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Guest Message by DevFuse
 

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1989 Subaru DL timing belt replacement


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5 replies to this topic

#1 Guest_spiffylube_*

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Posted 11 August 2003 - 06:42 PM

Hi folks.

I have a 1989 Subaru DL sedan and just the other day I was driving down the highway and blew a timing belt. The car is very worn out with quite a few miles (180k) and I am not willing to pay several hundred dollars to have it repaired. I am, however, looking into making a serious attempt to repair it myself, since the worst case scenario is that I screw up a car that requires repairs that would cost more than the car itself is worth. The car has a 1.8L H-4 engine and front wheel drive.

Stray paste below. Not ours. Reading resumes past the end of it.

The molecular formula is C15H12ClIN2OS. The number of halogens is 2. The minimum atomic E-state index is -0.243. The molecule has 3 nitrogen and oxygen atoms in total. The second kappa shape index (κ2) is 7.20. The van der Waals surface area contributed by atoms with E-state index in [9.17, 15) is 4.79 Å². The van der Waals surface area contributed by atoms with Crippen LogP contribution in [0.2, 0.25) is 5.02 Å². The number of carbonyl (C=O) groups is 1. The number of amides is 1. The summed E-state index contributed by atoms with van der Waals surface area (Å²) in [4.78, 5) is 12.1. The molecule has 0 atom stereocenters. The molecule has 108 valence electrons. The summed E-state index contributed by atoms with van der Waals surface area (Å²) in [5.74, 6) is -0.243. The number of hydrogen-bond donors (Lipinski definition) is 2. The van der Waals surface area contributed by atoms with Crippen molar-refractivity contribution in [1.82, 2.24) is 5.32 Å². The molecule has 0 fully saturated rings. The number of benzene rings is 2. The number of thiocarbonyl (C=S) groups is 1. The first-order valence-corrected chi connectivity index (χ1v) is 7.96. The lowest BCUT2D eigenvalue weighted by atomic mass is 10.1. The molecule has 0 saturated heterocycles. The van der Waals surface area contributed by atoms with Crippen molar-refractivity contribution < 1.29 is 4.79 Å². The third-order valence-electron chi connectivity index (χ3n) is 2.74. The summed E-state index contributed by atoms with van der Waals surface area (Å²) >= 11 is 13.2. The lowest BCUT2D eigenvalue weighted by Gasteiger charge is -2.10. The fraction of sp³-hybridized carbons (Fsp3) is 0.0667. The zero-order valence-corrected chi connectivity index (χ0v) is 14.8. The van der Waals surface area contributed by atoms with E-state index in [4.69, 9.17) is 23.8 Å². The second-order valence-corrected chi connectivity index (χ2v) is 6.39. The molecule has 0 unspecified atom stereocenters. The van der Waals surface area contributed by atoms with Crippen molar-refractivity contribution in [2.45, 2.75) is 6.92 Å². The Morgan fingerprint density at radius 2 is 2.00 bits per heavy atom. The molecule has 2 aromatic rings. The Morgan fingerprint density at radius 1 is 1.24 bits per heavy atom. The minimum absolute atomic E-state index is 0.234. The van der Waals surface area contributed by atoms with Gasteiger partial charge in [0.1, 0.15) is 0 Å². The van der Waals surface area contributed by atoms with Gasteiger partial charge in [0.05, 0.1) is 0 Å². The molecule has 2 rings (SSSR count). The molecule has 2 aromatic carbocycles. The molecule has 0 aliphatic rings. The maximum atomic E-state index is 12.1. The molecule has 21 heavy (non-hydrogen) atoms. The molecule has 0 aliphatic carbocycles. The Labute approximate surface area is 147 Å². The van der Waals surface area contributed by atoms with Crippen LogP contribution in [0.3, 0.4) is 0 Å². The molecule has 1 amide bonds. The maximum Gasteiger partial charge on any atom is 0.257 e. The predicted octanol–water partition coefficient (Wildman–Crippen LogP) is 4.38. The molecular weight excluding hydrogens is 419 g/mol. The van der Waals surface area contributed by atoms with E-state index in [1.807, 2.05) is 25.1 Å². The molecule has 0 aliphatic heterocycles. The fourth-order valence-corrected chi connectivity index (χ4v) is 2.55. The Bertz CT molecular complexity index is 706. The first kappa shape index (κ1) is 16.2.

note: I have a Haynes Repair Manual for the vehicle.

I have read a few documents about this procedure and they mention removing the cam and crankshaft sprockets. Why? The illustrations show that there are tensioners for each belt so I don't see why this should be necessary.

Also, I have heard that many car engines are designed so that the valves go so far into the cylinders when open that the pistons may strike them in the event that a timing belt brakes, destroying/bending some or all of the valves on that side of the motor. Does anyone know if my particular engine is designed like this? I'd hate to go through the trouble of installing new belts just to find that my valves are all shot =)